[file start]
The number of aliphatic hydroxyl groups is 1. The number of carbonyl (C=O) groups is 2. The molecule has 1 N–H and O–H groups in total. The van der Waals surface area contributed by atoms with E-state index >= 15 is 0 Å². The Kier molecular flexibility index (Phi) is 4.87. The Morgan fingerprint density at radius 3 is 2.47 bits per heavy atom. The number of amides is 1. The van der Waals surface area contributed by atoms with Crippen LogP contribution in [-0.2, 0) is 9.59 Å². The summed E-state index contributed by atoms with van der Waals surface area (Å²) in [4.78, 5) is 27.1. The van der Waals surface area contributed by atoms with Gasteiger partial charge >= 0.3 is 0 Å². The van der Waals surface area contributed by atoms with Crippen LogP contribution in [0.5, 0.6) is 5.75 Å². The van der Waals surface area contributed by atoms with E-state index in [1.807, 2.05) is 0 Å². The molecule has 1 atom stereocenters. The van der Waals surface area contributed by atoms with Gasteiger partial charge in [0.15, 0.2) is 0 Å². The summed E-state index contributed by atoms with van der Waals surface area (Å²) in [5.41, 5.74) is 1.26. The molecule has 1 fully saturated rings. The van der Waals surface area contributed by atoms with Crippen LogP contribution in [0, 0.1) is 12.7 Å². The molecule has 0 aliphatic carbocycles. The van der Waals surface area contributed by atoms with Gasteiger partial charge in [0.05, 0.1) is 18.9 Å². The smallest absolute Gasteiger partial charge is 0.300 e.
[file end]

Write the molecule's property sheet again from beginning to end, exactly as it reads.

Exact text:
The number of aliphatic hydroxyl groups is 1. The number of carbonyl (C=O) groups is 2. The molecule has 1 N–H and O–H groups in total. The van der Waals surface area contributed by atoms with E-state index >= 15 is 0 Å². The Kier molecular flexibility index (Phi) is 4.87. The Morgan fingerprint density at radius 3 is 2.47 bits per heavy atom. The number of amides is 1. The van der Waals surface area contributed by atoms with Crippen LogP contribution in [-0.2, 0) is 9.59 Å². The summed E-state index contributed by atoms with van der Waals surface area (Å²) in [4.78, 5) is 27.1. The van der Waals surface area contributed by atoms with Gasteiger partial charge >= 0.3 is 0 Å². The van der Waals surface area contributed by atoms with Crippen LogP contribution in [0.5, 0.6) is 5.75 Å². The van der Waals surface area contributed by atoms with E-state index in [1.807, 2.05) is 0 Å². The molecule has 1 atom stereocenters. The van der Waals surface area contributed by atoms with Gasteiger partial charge in [0.15, 0.2) is 0 Å². The summed E-state index contributed by atoms with van der Waals surface area (Å²) in [5.41, 5.74) is 1.26. The molecule has 1 fully saturated rings. The van der Waals surface area contributed by atoms with Crippen LogP contribution in [0, 0.1) is 12.7 Å². The molecule has 0 aliphatic carbocycles. The van der Waals surface area contributed by atoms with Gasteiger partial charge in [0.05, 0.1) is 18.9 Å². The smallest absolute Gasteiger partial charge is 0.300 e.